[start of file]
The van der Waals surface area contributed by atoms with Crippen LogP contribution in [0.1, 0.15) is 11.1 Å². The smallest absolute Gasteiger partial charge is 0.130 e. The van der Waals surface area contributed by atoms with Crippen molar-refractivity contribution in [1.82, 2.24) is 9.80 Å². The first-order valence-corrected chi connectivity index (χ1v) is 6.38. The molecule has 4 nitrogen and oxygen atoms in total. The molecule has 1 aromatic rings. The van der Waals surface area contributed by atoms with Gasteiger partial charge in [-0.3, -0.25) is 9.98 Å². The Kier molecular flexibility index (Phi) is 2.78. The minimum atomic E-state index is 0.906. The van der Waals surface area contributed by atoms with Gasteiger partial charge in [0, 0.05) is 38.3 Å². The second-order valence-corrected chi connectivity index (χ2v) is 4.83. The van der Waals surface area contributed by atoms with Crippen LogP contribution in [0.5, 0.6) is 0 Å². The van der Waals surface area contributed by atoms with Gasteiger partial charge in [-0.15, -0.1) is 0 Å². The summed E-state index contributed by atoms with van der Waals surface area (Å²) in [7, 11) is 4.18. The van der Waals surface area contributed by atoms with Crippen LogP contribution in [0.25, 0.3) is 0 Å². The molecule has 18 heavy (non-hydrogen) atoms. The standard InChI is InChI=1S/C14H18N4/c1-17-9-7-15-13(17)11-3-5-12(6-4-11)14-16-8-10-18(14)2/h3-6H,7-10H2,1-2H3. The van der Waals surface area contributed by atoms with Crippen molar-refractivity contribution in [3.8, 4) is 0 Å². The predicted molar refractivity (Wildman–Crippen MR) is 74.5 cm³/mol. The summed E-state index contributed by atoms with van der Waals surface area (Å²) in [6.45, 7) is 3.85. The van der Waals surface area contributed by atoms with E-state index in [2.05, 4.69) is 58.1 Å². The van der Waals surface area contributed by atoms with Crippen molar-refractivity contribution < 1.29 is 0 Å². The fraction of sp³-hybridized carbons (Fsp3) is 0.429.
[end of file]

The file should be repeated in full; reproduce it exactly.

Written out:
The van der Waals surface area contributed by atoms with Crippen LogP contribution in [0.1, 0.15) is 11.1 Å². The smallest absolute Gasteiger partial charge is 0.130 e. The van der Waals surface area contributed by atoms with Crippen molar-refractivity contribution in [1.82, 2.24) is 9.80 Å². The first-order valence-corrected chi connectivity index (χ1v) is 6.38. The molecule has 4 nitrogen and oxygen atoms in total. The molecule has 1 aromatic rings. The van der Waals surface area contributed by atoms with Gasteiger partial charge in [-0.3, -0.25) is 9.98 Å². The Kier molecular flexibility index (Phi) is 2.78. The minimum atomic E-state index is 0.906. The van der Waals surface area contributed by atoms with Gasteiger partial charge in [0, 0.05) is 38.3 Å². The second-order valence-corrected chi connectivity index (χ2v) is 4.83. The van der Waals surface area contributed by atoms with Crippen LogP contribution in [0.5, 0.6) is 0 Å². The van der Waals surface area contributed by atoms with Gasteiger partial charge in [-0.15, -0.1) is 0 Å². The summed E-state index contributed by atoms with van der Waals surface area (Å²) in [7, 11) is 4.18. The van der Waals surface area contributed by atoms with Crippen LogP contribution in [0.25, 0.3) is 0 Å². The molecule has 18 heavy (non-hydrogen) atoms. The standard InChI is InChI=1S/C14H18N4/c1-17-9-7-15-13(17)11-3-5-12(6-4-11)14-16-8-10-18(14)2/h3-6H,7-10H2,1-2H3. The van der Waals surface area contributed by atoms with Crippen molar-refractivity contribution in [3.8, 4) is 0 Å². The predicted molar refractivity (Wildman–Crippen MR) is 74.5 cm³/mol. The summed E-state index contributed by atoms with van der Waals surface area (Å²) in [6.45, 7) is 3.85. The van der Waals surface area contributed by atoms with E-state index in [2.05, 4.69) is 58.1 Å². The van der Waals surface area contributed by atoms with Crippen molar-refractivity contribution < 1.29 is 0 Å². The fraction of sp³-hybridized carbons (Fsp3) is 0.429.